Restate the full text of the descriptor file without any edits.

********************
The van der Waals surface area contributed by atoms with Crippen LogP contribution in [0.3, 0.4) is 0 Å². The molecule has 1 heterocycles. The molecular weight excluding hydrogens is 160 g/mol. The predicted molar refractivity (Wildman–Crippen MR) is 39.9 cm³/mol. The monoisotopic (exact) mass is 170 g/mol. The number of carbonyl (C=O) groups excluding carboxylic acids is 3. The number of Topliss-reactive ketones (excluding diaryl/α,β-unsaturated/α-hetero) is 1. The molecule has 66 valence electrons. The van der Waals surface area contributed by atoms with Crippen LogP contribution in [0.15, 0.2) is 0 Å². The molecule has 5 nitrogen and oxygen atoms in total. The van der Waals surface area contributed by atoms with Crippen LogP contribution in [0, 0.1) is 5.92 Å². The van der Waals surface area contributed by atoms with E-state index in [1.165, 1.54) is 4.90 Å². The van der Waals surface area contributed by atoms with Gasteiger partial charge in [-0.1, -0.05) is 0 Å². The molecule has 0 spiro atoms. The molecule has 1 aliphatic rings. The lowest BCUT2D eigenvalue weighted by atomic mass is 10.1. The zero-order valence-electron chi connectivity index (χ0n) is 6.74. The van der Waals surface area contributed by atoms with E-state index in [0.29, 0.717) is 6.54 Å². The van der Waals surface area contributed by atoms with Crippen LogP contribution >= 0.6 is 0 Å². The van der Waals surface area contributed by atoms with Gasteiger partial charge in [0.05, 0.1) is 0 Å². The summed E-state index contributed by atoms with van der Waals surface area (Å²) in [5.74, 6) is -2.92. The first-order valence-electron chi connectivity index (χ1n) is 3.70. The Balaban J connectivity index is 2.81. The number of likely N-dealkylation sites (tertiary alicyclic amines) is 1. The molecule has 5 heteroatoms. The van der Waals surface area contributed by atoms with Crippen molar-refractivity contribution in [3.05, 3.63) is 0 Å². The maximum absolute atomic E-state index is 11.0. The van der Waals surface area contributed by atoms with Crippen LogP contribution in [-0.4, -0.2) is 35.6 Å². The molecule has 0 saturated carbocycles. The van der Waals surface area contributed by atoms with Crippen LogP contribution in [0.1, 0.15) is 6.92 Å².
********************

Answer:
The van der Waals surface area contributed by atoms with Crippen LogP contribution in [0.3, 0.4) is 0 Å². The molecule has 1 heterocycles. The molecular weight excluding hydrogens is 160 g/mol. The predicted molar refractivity (Wildman–Crippen MR) is 39.9 cm³/mol. The monoisotopic (exact) mass is 170 g/mol. The number of carbonyl (C=O) groups excluding carboxylic acids is 3. The number of Topliss-reactive ketones (excluding diaryl/α,β-unsaturated/α-hetero) is 1. The molecule has 66 valence electrons. The van der Waals surface area contributed by atoms with Crippen LogP contribution in [0.15, 0.2) is 0 Å². The molecule has 5 nitrogen and oxygen atoms in total. The van der Waals surface area contributed by atoms with Crippen LogP contribution in [0, 0.1) is 5.92 Å². The van der Waals surface area contributed by atoms with E-state index in [1.165, 1.54) is 4.90 Å². The van der Waals surface area contributed by atoms with Gasteiger partial charge in [-0.1, -0.05) is 0 Å². The molecule has 0 spiro atoms. The molecule has 1 aliphatic rings. The lowest BCUT2D eigenvalue weighted by atomic mass is 10.1. The zero-order valence-electron chi connectivity index (χ0n) is 6.74. The van der Waals surface area contributed by atoms with E-state index in [0.29, 0.717) is 6.54 Å². The van der Waals surface area contributed by atoms with Crippen LogP contribution >= 0.6 is 0 Å². The van der Waals surface area contributed by atoms with Gasteiger partial charge in [0.05, 0.1) is 0 Å². The summed E-state index contributed by atoms with van der Waals surface area (Å²) in [5.74, 6) is -2.92. The first-order valence-electron chi connectivity index (χ1n) is 3.70. The Balaban J connectivity index is 2.81. The number of likely N-dealkylation sites (tertiary alicyclic amines) is 1. The molecule has 5 heteroatoms. The van der Waals surface area contributed by atoms with Crippen molar-refractivity contribution in [3.05, 3.63) is 0 Å². The maximum absolute atomic E-state index is 11.0. The van der Waals surface area contributed by atoms with Crippen LogP contribution in [-0.4, -0.2) is 35.6 Å². The molecule has 0 saturated carbocycles. The van der Waals surface area contributed by atoms with Crippen LogP contribution in [0.1, 0.15) is 6.92 Å².